Andrew Hero, Jr., Major General
Chief of Coast Artillery"

On the Edge Of Fame

     The manner of performance of duty in command of others is the true measure of an excellent leader.

     With the untimely death of Major Harold Geiger the Air Corps lost one of its most respected and promising senior career officers. A true pioneer military aviator he was extremely efficient, highly capable and could always be trusted to do his duty regardless of its hazardous nature. His unique military career record was a most honorable one and with all the earmarks to suggest that as a leader he was among those at the edge of achieving fame and remembrance.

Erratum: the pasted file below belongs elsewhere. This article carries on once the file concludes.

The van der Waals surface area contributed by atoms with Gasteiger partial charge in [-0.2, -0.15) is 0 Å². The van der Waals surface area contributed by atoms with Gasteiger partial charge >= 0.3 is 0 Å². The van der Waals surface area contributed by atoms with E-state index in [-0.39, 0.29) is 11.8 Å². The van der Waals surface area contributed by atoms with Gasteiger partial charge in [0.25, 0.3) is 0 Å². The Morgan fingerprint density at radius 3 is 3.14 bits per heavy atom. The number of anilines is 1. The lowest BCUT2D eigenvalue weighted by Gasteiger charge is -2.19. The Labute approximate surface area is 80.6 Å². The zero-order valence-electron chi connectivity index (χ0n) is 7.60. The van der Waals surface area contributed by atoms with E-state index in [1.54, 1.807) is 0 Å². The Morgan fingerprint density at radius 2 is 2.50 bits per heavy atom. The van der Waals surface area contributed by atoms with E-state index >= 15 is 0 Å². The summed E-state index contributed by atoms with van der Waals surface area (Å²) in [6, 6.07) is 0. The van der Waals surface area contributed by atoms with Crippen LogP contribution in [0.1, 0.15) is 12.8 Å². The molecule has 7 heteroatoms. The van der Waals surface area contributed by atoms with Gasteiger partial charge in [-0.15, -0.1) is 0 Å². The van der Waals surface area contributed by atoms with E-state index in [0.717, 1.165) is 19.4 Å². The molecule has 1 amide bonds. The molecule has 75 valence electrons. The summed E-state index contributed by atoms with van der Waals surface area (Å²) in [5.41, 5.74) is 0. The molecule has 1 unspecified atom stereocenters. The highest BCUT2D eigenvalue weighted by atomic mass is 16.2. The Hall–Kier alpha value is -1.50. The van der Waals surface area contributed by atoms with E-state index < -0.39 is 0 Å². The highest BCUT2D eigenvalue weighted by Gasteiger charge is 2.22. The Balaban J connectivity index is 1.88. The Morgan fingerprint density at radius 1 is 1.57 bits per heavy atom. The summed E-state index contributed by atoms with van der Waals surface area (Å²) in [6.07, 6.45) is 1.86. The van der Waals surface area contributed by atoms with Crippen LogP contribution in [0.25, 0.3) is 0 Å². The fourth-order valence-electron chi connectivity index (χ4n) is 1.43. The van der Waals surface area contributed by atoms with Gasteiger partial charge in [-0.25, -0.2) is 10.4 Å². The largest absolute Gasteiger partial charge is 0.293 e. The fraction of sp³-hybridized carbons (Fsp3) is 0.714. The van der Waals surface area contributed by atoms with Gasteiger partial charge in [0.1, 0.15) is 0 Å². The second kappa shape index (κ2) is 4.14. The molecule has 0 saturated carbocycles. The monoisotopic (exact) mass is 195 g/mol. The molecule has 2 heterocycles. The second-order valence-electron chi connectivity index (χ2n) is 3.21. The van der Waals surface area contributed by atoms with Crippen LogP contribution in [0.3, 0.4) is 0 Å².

Major Geiger's loss was keenly felt by all who had come in contact with him and in tribute a West Point classmate wrote:

     "There has never been an officer in the Air Corps more truly beloved by his comrades. He was unselfish, courteous and embodied every characteristic that makes a true officer and gentleman."

Harold Geiger

       On June 11, 1941, by order of the War Department, a 2,640 acre military airfield known as Sunset Field seven miles from the southwest side of downtown Spokane, Washington, was named Geiger Field (GEG) in honor of Major Harold Geiger. It was  

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